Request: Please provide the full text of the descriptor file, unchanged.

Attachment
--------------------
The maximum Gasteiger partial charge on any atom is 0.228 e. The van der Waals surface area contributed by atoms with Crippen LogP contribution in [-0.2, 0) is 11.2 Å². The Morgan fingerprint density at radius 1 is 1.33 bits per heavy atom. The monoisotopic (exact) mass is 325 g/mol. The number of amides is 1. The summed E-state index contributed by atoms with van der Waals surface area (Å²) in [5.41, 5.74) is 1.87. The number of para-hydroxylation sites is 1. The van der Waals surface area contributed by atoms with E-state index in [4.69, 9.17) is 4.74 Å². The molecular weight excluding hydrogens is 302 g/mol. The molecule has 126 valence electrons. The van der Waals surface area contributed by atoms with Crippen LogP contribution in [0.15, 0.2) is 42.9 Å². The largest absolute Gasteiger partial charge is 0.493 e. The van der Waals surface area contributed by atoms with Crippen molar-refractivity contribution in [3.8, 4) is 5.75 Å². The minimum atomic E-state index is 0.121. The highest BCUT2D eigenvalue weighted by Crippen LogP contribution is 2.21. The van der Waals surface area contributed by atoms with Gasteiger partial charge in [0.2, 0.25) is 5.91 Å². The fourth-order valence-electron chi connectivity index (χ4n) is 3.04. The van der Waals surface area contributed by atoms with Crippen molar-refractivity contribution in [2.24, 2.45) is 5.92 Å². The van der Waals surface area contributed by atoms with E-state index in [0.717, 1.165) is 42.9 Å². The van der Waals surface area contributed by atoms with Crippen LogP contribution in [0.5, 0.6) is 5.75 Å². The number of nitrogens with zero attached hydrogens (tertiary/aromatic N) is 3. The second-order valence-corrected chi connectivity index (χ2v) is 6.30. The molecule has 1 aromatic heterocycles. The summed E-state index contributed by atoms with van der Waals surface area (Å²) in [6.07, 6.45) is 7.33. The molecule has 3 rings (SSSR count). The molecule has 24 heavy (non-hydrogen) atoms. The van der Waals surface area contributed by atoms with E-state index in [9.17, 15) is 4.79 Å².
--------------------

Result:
The maximum Gasteiger partial charge on any atom is 0.228 e. The van der Waals surface area contributed by atoms with Crippen LogP contribution in [-0.2, 0) is 11.2 Å². The Morgan fingerprint density at radius 1 is 1.33 bits per heavy atom. The monoisotopic (exact) mass is 325 g/mol. The number of amides is 1. The summed E-state index contributed by atoms with van der Waals surface area (Å²) in [5.41, 5.74) is 1.87. The number of para-hydroxylation sites is 1. The van der Waals surface area contributed by atoms with E-state index in [4.69, 9.17) is 4.74 Å². The molecular weight excluding hydrogens is 302 g/mol. The molecule has 126 valence electrons. The van der Waals surface area contributed by atoms with Crippen LogP contribution in [0.15, 0.2) is 42.9 Å². The largest absolute Gasteiger partial charge is 0.493 e. The van der Waals surface area contributed by atoms with Crippen molar-refractivity contribution in [3.8, 4) is 5.75 Å². The minimum atomic E-state index is 0.121. The highest BCUT2D eigenvalue weighted by Crippen LogP contribution is 2.21. The van der Waals surface area contributed by atoms with Gasteiger partial charge in [0.2, 0.25) is 5.91 Å². The fourth-order valence-electron chi connectivity index (χ4n) is 3.04. The van der Waals surface area contributed by atoms with Crippen molar-refractivity contribution in [2.24, 2.45) is 5.92 Å². The van der Waals surface area contributed by atoms with E-state index in [0.717, 1.165) is 42.9 Å². The van der Waals surface area contributed by atoms with Crippen LogP contribution in [0.5, 0.6) is 5.75 Å². The number of nitrogens with zero attached hydrogens (tertiary/aromatic N) is 3. The second-order valence-corrected chi connectivity index (χ2v) is 6.30. The molecule has 1 aromatic heterocycles. The summed E-state index contributed by atoms with van der Waals surface area (Å²) in [6.07, 6.45) is 7.33. The molecule has 3 rings (SSSR count). The molecule has 24 heavy (non-hydrogen) atoms. The van der Waals surface area contributed by atoms with E-state index in [9.17, 15) is 4.79 Å².